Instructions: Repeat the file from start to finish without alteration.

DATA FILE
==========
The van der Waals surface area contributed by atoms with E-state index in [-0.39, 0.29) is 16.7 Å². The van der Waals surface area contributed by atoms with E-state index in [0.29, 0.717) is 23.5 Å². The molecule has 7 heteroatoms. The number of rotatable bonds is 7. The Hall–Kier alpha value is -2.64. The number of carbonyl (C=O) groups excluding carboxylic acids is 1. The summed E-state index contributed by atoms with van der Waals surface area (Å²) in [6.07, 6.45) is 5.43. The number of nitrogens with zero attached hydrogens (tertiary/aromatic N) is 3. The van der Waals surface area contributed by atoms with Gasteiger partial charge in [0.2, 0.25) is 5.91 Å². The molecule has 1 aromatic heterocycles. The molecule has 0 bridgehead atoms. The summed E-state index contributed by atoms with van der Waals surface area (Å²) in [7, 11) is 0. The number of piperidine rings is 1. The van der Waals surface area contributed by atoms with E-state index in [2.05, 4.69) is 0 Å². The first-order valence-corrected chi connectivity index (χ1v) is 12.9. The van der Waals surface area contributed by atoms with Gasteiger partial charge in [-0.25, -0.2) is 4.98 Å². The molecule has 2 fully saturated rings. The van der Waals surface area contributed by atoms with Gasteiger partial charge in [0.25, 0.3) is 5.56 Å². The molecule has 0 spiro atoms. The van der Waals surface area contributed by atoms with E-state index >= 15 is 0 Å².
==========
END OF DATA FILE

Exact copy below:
The van der Waals surface area contributed by atoms with E-state index in [-0.39, 0.29) is 16.7 Å². The van der Waals surface area contributed by atoms with E-state index in [0.29, 0.717) is 23.5 Å². The molecule has 7 heteroatoms. The number of rotatable bonds is 7. The Hall–Kier alpha value is -2.64. The number of carbonyl (C=O) groups excluding carboxylic acids is 1. The summed E-state index contributed by atoms with van der Waals surface area (Å²) in [6.07, 6.45) is 5.43. The number of nitrogens with zero attached hydrogens (tertiary/aromatic N) is 3. The van der Waals surface area contributed by atoms with Gasteiger partial charge in [0.2, 0.25) is 5.91 Å². The molecule has 1 aromatic heterocycles. The molecule has 0 bridgehead atoms. The summed E-state index contributed by atoms with van der Waals surface area (Å²) in [7, 11) is 0. The number of piperidine rings is 1. The van der Waals surface area contributed by atoms with E-state index in [2.05, 4.69) is 0 Å². The first-order valence-corrected chi connectivity index (χ1v) is 12.9. The van der Waals surface area contributed by atoms with Gasteiger partial charge in [-0.25, -0.2) is 4.98 Å². The molecule has 2 fully saturated rings. The van der Waals surface area contributed by atoms with Gasteiger partial charge in [0.25, 0.3) is 5.56 Å². The molecule has 0 spiro atoms. The van der Waals surface area contributed by atoms with E-state index >= 15 is 0 Å².